Saturday, July 9, 2011

A Big Ego Dooms Book Marketing

Book marketing is not complex. First write a good book on a timely topic that appeals to a large group of people who can afford to buy your book.  Second, get it published.  Third, tell people about it – often. 

Of course it’s not without its challenges.  It takes time, money and a will to market anything. Either you will do it or you will hire someone to do it, or most likely, do both.  And you won’t be happy until you feel you have arrived as a writer, that you’ve made your mark.

You’d at least settle for making some money and having readers tell you they liked you book.

I have found many things can stand in the way of book marketing and book publicity success but none stands out more than ego.  Poor timing, ignorance, lack of support, bad presentation, lousy book, crappy communications kills, ugly covers, dull ideas, and a personality with no oomph have all conspired in part or whole to doom so many books and authors.  But an author’s ego can kill your PR and marketing.

How so, you wonder?

A certain dose of ego is needed to survive in this world and certainly to write, and market yourself, but you do not want to be ego-driven.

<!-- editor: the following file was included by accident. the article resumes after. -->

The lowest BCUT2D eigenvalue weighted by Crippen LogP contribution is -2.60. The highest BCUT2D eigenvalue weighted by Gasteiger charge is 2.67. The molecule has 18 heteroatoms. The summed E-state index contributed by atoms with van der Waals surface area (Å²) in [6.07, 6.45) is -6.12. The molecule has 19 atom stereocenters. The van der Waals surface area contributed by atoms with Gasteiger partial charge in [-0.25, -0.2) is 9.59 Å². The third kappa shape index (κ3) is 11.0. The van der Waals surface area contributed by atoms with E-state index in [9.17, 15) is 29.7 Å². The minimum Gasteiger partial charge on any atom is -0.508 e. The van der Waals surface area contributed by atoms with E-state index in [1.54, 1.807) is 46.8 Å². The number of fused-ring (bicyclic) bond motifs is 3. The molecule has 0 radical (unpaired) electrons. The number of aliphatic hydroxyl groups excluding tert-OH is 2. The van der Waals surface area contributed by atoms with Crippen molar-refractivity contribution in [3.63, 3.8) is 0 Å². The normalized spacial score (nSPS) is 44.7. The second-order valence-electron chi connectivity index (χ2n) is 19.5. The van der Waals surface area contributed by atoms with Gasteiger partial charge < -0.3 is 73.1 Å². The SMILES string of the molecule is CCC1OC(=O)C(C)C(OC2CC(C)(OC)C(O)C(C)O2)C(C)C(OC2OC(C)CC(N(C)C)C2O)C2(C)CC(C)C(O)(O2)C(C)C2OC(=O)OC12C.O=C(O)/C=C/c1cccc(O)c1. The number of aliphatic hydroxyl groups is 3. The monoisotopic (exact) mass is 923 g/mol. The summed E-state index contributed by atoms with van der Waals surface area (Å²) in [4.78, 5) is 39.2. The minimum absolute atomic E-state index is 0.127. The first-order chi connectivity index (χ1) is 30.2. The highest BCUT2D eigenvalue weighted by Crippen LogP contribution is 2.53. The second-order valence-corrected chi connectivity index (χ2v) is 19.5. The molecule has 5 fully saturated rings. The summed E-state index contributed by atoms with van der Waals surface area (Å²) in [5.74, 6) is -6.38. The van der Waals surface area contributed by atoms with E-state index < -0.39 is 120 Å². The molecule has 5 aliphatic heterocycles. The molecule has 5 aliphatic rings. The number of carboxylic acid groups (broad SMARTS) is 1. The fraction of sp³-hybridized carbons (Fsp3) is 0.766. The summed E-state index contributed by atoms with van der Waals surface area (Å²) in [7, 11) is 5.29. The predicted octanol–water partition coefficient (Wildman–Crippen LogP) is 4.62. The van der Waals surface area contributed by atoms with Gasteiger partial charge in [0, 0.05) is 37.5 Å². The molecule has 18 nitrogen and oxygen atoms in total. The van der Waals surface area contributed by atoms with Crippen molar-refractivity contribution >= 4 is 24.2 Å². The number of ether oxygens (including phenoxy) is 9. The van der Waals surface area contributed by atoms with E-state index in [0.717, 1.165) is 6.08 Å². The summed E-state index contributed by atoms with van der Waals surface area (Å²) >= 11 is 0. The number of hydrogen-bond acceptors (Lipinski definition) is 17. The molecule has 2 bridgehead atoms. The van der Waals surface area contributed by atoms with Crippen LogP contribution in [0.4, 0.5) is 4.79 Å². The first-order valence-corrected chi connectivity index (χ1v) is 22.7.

I have seen too many authors who let their ego blind them.  They have lofty expectations but do little to work hard or smart in order to realize their goals.  Often they set too high of a bar and then curl up in a ball when they discover they are being rejected by consumers.

It’s okay to feel good about your book and to be proud of your accomplishment.  But do not act like a best-selling author before you even sold a single copy. Be hungry and ambitious and hopeful.  Do not act as if everyone will buy your book and award you a Pulitzer.

I am an optimist and seek to see the potential in everyone or everything but I never want to be disillusioned by my own bullshit.  Neither should you.

Big ego means you demand more than you give; you expect rather than hope.  Instead, choose to be humble and shoot for the stars.  But don’t expect a tricycle to become a spaceship overnight.  Now stop reading this blog and go write your own.  But be nice about it.

Brian Feinblum is the chief marketing officer at Planned Television Arts ( and blogs daily at You can follow him on Twitter @theprexpert.

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